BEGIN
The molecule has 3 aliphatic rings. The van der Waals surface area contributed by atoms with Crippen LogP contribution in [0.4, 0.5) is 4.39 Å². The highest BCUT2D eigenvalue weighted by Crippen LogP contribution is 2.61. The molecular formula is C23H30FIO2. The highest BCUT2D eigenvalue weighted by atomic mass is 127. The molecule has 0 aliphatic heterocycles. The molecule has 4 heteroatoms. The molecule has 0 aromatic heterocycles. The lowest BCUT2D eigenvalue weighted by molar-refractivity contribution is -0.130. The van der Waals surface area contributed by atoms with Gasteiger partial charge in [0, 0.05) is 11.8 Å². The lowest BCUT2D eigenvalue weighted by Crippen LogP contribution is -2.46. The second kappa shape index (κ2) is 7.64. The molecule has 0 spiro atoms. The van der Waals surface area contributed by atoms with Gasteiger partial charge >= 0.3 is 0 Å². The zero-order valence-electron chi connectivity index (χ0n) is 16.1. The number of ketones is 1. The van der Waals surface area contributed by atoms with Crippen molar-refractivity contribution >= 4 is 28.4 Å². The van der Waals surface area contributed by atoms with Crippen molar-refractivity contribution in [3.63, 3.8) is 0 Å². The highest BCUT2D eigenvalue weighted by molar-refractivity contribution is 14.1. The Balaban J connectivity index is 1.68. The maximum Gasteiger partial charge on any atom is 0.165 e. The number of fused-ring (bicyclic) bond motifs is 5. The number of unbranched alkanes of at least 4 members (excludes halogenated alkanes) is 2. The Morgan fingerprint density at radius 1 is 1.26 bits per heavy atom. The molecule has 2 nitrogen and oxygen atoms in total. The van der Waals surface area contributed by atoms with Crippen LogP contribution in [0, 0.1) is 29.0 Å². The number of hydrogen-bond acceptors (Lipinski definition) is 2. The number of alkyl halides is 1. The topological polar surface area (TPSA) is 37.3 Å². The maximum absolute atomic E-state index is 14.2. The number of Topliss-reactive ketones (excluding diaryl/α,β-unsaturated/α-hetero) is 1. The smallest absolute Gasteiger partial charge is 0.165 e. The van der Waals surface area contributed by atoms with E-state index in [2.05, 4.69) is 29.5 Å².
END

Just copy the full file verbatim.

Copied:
The molecule has 3 aliphatic rings. The van der Waals surface area contributed by atoms with Crippen LogP contribution in [0.4, 0.5) is 4.39 Å². The highest BCUT2D eigenvalue weighted by Crippen LogP contribution is 2.61. The molecular formula is C23H30FIO2. The highest BCUT2D eigenvalue weighted by atomic mass is 127. The molecule has 0 aliphatic heterocycles. The molecule has 4 heteroatoms. The molecule has 0 aromatic heterocycles. The lowest BCUT2D eigenvalue weighted by molar-refractivity contribution is -0.130. The van der Waals surface area contributed by atoms with Gasteiger partial charge in [0, 0.05) is 11.8 Å². The lowest BCUT2D eigenvalue weighted by Crippen LogP contribution is -2.46. The second kappa shape index (κ2) is 7.64. The molecule has 0 spiro atoms. The van der Waals surface area contributed by atoms with Gasteiger partial charge >= 0.3 is 0 Å². The zero-order valence-electron chi connectivity index (χ0n) is 16.1. The number of ketones is 1. The van der Waals surface area contributed by atoms with Crippen molar-refractivity contribution >= 4 is 28.4 Å². The van der Waals surface area contributed by atoms with Crippen molar-refractivity contribution in [3.63, 3.8) is 0 Å². The highest BCUT2D eigenvalue weighted by molar-refractivity contribution is 14.1. The Balaban J connectivity index is 1.68. The maximum Gasteiger partial charge on any atom is 0.165 e. The number of fused-ring (bicyclic) bond motifs is 5. The number of unbranched alkanes of at least 4 members (excludes halogenated alkanes) is 2. The Morgan fingerprint density at radius 1 is 1.26 bits per heavy atom. The molecule has 2 nitrogen and oxygen atoms in total. The van der Waals surface area contributed by atoms with Crippen LogP contribution in [0, 0.1) is 29.0 Å². The number of hydrogen-bond acceptors (Lipinski definition) is 2. The number of alkyl halides is 1. The topological polar surface area (TPSA) is 37.3 Å². The maximum absolute atomic E-state index is 14.2. The number of Topliss-reactive ketones (excluding diaryl/α,β-unsaturated/α-hetero) is 1. The smallest absolute Gasteiger partial charge is 0.165 e. The van der Waals surface area contributed by atoms with E-state index in [2.05, 4.69) is 29.5 Å².